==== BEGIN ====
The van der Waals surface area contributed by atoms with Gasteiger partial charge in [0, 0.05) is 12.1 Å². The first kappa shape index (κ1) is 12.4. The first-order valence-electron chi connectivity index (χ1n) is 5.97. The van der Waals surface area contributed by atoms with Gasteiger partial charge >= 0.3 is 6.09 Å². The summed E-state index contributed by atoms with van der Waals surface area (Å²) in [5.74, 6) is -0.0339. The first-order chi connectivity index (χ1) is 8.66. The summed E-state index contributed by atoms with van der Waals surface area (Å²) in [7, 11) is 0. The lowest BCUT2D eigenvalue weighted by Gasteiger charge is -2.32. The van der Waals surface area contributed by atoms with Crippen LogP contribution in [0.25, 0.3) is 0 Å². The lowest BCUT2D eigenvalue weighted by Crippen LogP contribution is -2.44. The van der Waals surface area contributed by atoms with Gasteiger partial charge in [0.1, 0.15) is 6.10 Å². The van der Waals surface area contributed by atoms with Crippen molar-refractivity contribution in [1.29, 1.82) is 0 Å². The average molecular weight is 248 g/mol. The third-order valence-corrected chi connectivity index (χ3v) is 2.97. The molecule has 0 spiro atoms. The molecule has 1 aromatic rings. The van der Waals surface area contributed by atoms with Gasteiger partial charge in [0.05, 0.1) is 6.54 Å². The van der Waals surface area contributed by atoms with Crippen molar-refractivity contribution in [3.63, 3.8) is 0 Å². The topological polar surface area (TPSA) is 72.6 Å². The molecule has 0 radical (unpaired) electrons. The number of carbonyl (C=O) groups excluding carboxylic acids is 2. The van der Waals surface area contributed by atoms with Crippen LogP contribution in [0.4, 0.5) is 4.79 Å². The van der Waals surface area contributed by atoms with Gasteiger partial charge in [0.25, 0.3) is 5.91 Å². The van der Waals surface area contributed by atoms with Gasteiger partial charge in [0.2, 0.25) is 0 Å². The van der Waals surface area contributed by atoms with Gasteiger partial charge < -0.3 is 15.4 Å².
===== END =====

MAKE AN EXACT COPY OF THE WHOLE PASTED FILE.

The van der Waals surface area contributed by atoms with Gasteiger partial charge in [0, 0.05) is 12.1 Å². The first kappa shape index (κ1) is 12.4. The first-order valence-electron chi connectivity index (χ1n) is 5.97. The van der Waals surface area contributed by atoms with Gasteiger partial charge >= 0.3 is 6.09 Å². The summed E-state index contributed by atoms with van der Waals surface area (Å²) in [5.74, 6) is -0.0339. The first-order chi connectivity index (χ1) is 8.66. The summed E-state index contributed by atoms with van der Waals surface area (Å²) in [7, 11) is 0. The lowest BCUT2D eigenvalue weighted by Gasteiger charge is -2.32. The van der Waals surface area contributed by atoms with Crippen LogP contribution in [0.25, 0.3) is 0 Å². The lowest BCUT2D eigenvalue weighted by Crippen LogP contribution is -2.44. The van der Waals surface area contributed by atoms with Gasteiger partial charge in [0.1, 0.15) is 6.10 Å². The van der Waals surface area contributed by atoms with Crippen molar-refractivity contribution in [1.29, 1.82) is 0 Å². The average molecular weight is 248 g/mol. The third-order valence-corrected chi connectivity index (χ3v) is 2.97. The molecule has 0 spiro atoms. The molecule has 1 aromatic rings. The van der Waals surface area contributed by atoms with Gasteiger partial charge in [0.05, 0.1) is 6.54 Å². The van der Waals surface area contributed by atoms with Crippen molar-refractivity contribution in [3.63, 3.8) is 0 Å². The topological polar surface area (TPSA) is 72.6 Å². The molecule has 0 radical (unpaired) electrons. The number of carbonyl (C=O) groups excluding carboxylic acids is 2. The van der Waals surface area contributed by atoms with Crippen LogP contribution in [0.4, 0.5) is 4.79 Å². The van der Waals surface area contributed by atoms with Gasteiger partial charge in [0.25, 0.3) is 5.91 Å². The van der Waals surface area contributed by atoms with Gasteiger partial charge in [0.2, 0.25) is 0 Å². The van der Waals surface area contributed by atoms with Gasteiger partial charge < -0.3 is 15.4 Å².